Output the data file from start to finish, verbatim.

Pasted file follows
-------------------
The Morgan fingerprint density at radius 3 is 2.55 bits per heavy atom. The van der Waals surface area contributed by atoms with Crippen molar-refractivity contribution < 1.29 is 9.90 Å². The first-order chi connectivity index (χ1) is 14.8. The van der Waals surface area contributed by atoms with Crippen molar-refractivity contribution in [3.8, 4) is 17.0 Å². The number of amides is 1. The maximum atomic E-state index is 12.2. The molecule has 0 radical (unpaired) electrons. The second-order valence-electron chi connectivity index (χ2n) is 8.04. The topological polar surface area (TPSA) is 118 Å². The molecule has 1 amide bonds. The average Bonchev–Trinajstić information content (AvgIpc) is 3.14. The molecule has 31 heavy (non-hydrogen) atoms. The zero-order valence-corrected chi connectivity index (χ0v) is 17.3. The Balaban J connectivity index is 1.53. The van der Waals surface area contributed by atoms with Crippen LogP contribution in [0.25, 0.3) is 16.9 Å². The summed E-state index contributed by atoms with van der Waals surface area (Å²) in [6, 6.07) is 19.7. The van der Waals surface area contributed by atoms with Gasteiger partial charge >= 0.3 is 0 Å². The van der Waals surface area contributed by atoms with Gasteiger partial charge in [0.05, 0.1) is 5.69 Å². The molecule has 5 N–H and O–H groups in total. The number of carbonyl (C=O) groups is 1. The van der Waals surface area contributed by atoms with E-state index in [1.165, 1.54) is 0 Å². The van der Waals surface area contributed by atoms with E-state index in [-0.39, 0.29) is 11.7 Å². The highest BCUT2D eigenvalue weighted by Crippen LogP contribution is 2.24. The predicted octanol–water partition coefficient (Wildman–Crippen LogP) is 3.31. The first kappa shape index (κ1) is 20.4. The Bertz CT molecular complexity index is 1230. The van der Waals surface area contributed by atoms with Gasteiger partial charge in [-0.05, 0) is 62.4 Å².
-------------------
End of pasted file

The Morgan fingerprint density at radius 3 is 2.55 bits per heavy atom. The van der Waals surface area contributed by atoms with Crippen molar-refractivity contribution < 1.29 is 9.90 Å². The first-order chi connectivity index (χ1) is 14.8. The van der Waals surface area contributed by atoms with Crippen molar-refractivity contribution in [3.8, 4) is 17.0 Å². The number of amides is 1. The maximum atomic E-state index is 12.2. The molecule has 0 radical (unpaired) electrons. The second-order valence-electron chi connectivity index (χ2n) is 8.04. The topological polar surface area (TPSA) is 118 Å². The molecule has 1 amide bonds. The average Bonchev–Trinajstić information content (AvgIpc) is 3.14. The molecule has 31 heavy (non-hydrogen) atoms. The zero-order valence-corrected chi connectivity index (χ0v) is 17.3. The Balaban J connectivity index is 1.53. The van der Waals surface area contributed by atoms with Crippen LogP contribution in [0.25, 0.3) is 16.9 Å². The summed E-state index contributed by atoms with van der Waals surface area (Å²) in [6, 6.07) is 19.7. The van der Waals surface area contributed by atoms with Gasteiger partial charge >= 0.3 is 0 Å². The van der Waals surface area contributed by atoms with Gasteiger partial charge in [0.05, 0.1) is 5.69 Å². The molecule has 5 N–H and O–H groups in total. The number of carbonyl (C=O) groups is 1. The van der Waals surface area contributed by atoms with E-state index in [1.165, 1.54) is 0 Å². The van der Waals surface area contributed by atoms with E-state index in [-0.39, 0.29) is 11.7 Å². The highest BCUT2D eigenvalue weighted by Crippen LogP contribution is 2.24. The predicted octanol–water partition coefficient (Wildman–Crippen LogP) is 3.31. The first kappa shape index (κ1) is 20.4. The Bertz CT molecular complexity index is 1230. The van der Waals surface area contributed by atoms with Gasteiger partial charge in [-0.05, 0) is 62.4 Å².